Web security in 2004 was typical given the various vulnerabilities and exploits that attempted to undermine the security of network systems. The outlook for the Web security challenges in 2005 promises more of the same, but with greater intensity.
Phishing will grow in sophistication and danger. Very few security pros knew about phishing the last time the ball dropped in Times Square, but most are now aware of its risks. This exploit uses spoofed e-mails and Web sites to trick unsuspecting consumers into revealing sensitive account information and placing themselves at risk for identity theft.
When first launched, these illicit come-ons were obvious forgeries and fooled only the most naÏve of surfers. The broken English and misused idioms that peppered their urgent exhortations betrayed their Eastern European origins. However, today's slick phishing expeditions use graphics to mirror the design of legitimate sites, such as eBay, Citibank and SunTrust, right down to the small-print copyright notices and legal disclaimer page footers.
Expect these attacks to grow in sophistication next year. Phishers will become more proficient at duplicating legitimate communications and will likely use elements directly taken from a company's site. These attacks will increasingly pose a risk to Web security as they degrade the level of confidence that corporations have in the non-repudiation of Web-based transactions -- companies can't be sure that the
The solution? Education. If you communicate with your customers via the Internet, be sure that they know that you don't solicit personal information via e-mail. It's best to notify them of this policy several times throughout the customer relationship, such as when they open their accounts, through periodic reminders, via face-to-face (if consumers open accounts in person, such as a banking relationship), via e-mail and also through notices published in your customer newsletters. Specify that they should always visit your Web site by typing the URL into their browser or using a bookmark, rather than clicking suspicious links. If you're dealing with a small segment of very high-value customers, you may wish to consider the cost/benefit ratio of multifactor authentication using a device such as a smart card.
New worms exploit new vulnerabilities. SQL Slammer, ILOVEYOU, Melissa. We've seen them all, or have we? 2005 will be no different from previous years. We'll see software vendors (especially our friends in Redmond) release news of vulnerabilities and automated worms designed to penetrate the systems operated by administrators too inattentive or "busy" to keep them appropriately patched. Many of the worms that appear during the next year will take advantage of the same common vulnerability classes we've already seen. For example, there's no doubt that someone will discover a "golden oldie" such as a buffer overflow lurking in a widely deployed application.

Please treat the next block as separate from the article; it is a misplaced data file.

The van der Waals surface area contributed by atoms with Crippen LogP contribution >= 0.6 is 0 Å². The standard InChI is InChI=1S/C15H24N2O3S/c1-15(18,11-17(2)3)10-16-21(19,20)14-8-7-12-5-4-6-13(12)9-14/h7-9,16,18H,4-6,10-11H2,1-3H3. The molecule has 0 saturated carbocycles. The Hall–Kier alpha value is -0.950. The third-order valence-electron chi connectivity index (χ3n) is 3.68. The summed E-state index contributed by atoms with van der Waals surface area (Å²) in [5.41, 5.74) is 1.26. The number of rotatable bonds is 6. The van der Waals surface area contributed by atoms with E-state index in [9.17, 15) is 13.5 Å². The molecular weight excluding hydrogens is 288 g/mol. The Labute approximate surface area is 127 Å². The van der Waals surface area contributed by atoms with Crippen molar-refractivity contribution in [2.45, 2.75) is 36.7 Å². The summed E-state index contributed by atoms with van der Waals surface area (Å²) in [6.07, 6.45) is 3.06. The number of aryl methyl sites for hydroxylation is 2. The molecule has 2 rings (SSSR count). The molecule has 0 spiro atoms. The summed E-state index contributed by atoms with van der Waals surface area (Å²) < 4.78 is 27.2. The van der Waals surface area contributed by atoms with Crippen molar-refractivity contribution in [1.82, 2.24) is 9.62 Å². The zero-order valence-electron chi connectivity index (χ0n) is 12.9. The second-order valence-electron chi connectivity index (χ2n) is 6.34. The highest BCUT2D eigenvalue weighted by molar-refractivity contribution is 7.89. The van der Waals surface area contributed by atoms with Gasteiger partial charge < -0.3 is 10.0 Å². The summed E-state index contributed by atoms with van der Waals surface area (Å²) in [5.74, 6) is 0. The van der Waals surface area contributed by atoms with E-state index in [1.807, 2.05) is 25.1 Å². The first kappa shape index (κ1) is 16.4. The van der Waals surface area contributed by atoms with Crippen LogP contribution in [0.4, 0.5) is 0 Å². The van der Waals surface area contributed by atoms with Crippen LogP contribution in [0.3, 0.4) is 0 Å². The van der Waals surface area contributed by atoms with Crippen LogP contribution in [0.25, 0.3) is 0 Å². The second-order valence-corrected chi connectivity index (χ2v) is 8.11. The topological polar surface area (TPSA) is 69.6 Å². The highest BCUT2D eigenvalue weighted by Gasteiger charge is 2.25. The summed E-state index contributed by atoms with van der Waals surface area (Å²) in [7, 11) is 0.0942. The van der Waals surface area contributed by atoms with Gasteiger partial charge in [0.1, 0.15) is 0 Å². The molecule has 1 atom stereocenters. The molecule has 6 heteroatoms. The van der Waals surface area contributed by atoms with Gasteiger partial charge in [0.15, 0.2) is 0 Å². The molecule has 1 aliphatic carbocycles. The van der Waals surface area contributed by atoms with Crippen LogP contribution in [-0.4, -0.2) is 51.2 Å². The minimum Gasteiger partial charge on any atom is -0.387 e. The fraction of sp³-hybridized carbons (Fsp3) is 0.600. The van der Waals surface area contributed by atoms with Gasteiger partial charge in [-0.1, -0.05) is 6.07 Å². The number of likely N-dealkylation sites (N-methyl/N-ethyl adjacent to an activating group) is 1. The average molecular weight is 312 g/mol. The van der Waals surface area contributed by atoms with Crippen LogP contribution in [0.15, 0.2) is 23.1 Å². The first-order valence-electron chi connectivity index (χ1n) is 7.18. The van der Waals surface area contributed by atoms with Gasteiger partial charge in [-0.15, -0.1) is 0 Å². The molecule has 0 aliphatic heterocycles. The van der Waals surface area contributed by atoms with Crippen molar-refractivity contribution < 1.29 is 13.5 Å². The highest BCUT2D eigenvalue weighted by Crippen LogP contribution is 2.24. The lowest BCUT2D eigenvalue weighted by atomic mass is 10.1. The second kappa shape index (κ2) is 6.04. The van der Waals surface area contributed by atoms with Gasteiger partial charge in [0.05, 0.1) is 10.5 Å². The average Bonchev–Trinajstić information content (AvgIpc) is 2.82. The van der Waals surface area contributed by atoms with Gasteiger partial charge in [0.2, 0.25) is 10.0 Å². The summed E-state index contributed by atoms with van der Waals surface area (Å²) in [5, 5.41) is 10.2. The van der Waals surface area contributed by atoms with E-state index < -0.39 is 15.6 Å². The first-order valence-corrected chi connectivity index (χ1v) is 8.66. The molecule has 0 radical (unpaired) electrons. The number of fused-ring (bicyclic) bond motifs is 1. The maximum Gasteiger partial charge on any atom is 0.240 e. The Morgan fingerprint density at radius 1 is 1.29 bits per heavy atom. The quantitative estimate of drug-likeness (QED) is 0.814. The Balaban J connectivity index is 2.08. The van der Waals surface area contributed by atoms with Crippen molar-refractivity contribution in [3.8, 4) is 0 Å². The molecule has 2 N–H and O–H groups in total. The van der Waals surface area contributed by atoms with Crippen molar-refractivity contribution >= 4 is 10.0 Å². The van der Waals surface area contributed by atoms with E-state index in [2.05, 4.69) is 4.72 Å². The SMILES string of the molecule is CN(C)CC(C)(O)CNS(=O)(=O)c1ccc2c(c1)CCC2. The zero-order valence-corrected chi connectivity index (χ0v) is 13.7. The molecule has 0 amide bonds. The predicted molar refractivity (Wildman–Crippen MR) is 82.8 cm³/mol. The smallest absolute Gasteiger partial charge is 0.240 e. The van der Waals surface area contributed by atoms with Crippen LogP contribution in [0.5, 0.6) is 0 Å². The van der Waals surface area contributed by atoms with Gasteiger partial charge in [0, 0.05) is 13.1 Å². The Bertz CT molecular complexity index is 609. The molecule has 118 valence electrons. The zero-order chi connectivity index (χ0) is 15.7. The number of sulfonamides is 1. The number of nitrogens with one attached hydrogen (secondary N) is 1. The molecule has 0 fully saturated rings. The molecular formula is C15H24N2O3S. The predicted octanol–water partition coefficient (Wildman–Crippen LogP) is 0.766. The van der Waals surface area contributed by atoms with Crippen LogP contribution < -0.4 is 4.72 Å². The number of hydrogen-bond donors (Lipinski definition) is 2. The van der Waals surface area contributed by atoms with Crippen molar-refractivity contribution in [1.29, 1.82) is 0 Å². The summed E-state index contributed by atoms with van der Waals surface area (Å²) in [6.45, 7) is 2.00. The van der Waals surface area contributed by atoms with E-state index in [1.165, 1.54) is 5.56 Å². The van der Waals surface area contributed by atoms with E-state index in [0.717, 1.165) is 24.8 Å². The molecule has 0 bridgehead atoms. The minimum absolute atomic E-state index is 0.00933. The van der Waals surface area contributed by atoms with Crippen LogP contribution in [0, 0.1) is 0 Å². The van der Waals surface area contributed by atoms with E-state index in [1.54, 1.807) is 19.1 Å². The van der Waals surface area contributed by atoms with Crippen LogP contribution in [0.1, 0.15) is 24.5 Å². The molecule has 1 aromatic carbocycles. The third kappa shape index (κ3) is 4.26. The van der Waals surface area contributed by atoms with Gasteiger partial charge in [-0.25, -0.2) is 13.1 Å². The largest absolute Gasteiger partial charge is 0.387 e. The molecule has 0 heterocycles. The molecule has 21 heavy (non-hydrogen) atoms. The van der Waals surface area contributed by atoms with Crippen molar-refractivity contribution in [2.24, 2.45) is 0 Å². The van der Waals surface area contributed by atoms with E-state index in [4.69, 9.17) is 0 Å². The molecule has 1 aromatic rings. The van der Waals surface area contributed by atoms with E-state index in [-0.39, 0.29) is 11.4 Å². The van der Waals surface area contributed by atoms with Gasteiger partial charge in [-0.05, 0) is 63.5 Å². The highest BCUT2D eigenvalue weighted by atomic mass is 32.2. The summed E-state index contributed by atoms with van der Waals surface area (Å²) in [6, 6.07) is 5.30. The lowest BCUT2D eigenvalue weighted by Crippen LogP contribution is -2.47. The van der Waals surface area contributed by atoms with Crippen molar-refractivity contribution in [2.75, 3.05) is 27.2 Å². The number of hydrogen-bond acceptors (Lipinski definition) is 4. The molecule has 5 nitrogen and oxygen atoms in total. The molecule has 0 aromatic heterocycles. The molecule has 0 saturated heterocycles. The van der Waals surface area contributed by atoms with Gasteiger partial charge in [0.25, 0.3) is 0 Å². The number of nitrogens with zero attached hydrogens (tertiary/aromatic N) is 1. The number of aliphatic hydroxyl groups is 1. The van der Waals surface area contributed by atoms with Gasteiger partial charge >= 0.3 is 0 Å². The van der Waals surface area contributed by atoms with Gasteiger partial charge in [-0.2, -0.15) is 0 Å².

We've already seen the introduction of malicious code through new threat vectors, in fact 2004 showed us the first cell phone virus, and the introduction of infected attachments sent through IM technology. Your defense strategy for securing systems in 2005 should cover the basics -- keep patches up-to-date, run periodic vulnerability scans using tools like MSBA and Nessus and consider deploying an intrusion detection system (or network of IDS sensors) to monitor for illicit activity. If you don't think that security updates are mission critical, try explaining that to your boss when the system falls prey to the next generation worm.
High profile compromises will spur action. If you've been paying attention, you've likely noticed a few significant, but "under the radar" security breaches over the past couple of years, such as the disgruntled sub-subcontractor in India who threatened to post confidential medical transcription records from a major U.S. hospital on the Internet if prompt payment wasn't made. And, we've all heard the anecdotal stories from industry colleagues about major e-tailers that suffered security breaches, which compromised customer account information, including credit card data.
It's expected that one of these incidents will hit the national press, which could ultimately generate new resources for security professionals, particularly an incident publicized on a slow news day or one linked to a terrorist group. Such an attack will undoubtedly spur renewed interest in Web security with a commensurate dedication of resources. We could see government action that dedicates federal funding for improving critical components of our national infrastructure as a result. Prudent information security professionals should keep their "wish list" up-to-date with a ready battle plan should funds become available.
Information security professionals have made great strides in securing the infrastructure this year. Through 2005, vulnerability foresight and a proactive approach will remain critical to managing an effective Web security strategy.
About the author
Mike Chapple, CISSP, currently serves as Chief Information Officer of the Brand Institute, a Miami-based marketing consultancy. He previously worked as an information security researcher for the U.S. National Security Agency. His publishing credits include the TICSA Training Guide from Que Publishing, the CISSP Study Guide from Sybex and the upcoming SANS GSEC Prep Guide from John Wiley. He's also the author of the About.com Guide to Databases.
This was first published in December 2004